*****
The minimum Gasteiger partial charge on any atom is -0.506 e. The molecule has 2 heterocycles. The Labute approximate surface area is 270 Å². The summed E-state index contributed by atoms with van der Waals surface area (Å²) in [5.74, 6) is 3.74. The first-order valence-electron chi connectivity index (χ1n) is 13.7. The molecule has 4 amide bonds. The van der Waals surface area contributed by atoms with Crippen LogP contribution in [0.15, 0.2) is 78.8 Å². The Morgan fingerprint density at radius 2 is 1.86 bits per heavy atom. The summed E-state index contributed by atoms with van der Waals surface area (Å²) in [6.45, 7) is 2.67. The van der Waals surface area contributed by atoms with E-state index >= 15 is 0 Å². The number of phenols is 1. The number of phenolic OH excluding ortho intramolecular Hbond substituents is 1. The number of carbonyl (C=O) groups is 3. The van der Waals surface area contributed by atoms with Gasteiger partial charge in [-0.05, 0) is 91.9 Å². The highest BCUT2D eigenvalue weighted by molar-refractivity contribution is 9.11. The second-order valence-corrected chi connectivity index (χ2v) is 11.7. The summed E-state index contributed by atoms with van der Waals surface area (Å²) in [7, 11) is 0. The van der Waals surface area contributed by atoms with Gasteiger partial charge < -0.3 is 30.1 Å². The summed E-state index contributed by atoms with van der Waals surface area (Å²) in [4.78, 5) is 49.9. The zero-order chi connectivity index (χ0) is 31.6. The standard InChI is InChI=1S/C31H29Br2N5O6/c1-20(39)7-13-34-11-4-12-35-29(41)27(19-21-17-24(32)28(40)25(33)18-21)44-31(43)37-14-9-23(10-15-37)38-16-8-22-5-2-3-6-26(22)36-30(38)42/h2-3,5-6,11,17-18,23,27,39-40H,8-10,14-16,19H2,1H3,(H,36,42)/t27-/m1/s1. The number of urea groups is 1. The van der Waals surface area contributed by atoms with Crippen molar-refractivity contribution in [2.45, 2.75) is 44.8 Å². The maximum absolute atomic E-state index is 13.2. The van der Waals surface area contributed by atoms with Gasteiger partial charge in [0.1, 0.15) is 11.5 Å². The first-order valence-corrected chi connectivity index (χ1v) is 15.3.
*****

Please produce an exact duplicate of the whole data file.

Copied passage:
The minimum Gasteiger partial charge on any atom is -0.506 e. The molecule has 2 heterocycles. The Labute approximate surface area is 270 Å². The summed E-state index contributed by atoms with van der Waals surface area (Å²) in [5.74, 6) is 3.74. The first-order valence-electron chi connectivity index (χ1n) is 13.7. The molecule has 4 amide bonds. The van der Waals surface area contributed by atoms with Crippen LogP contribution in [0.15, 0.2) is 78.8 Å². The Morgan fingerprint density at radius 2 is 1.86 bits per heavy atom. The summed E-state index contributed by atoms with van der Waals surface area (Å²) in [6.45, 7) is 2.67. The van der Waals surface area contributed by atoms with E-state index >= 15 is 0 Å². The number of phenols is 1. The number of phenolic OH excluding ortho intramolecular Hbond substituents is 1. The number of carbonyl (C=O) groups is 3. The van der Waals surface area contributed by atoms with Gasteiger partial charge in [-0.05, 0) is 91.9 Å². The highest BCUT2D eigenvalue weighted by molar-refractivity contribution is 9.11. The second-order valence-corrected chi connectivity index (χ2v) is 11.7. The summed E-state index contributed by atoms with van der Waals surface area (Å²) in [7, 11) is 0. The van der Waals surface area contributed by atoms with Gasteiger partial charge < -0.3 is 30.1 Å². The summed E-state index contributed by atoms with van der Waals surface area (Å²) in [4.78, 5) is 49.9. The zero-order chi connectivity index (χ0) is 31.6. The standard InChI is InChI=1S/C31H29Br2N5O6/c1-20(39)7-13-34-11-4-12-35-29(41)27(19-21-17-24(32)28(40)25(33)18-21)44-31(43)37-14-9-23(10-15-37)38-16-8-22-5-2-3-6-26(22)36-30(38)42/h2-3,5-6,11,17-18,23,27,39-40H,8-10,14-16,19H2,1H3,(H,36,42)/t27-/m1/s1. The number of urea groups is 1. The van der Waals surface area contributed by atoms with Crippen molar-refractivity contribution in [2.45, 2.75) is 44.8 Å². The maximum absolute atomic E-state index is 13.2. The van der Waals surface area contributed by atoms with Gasteiger partial charge in [0.1, 0.15) is 11.5 Å². The first-order valence-corrected chi connectivity index (χ1v) is 15.3.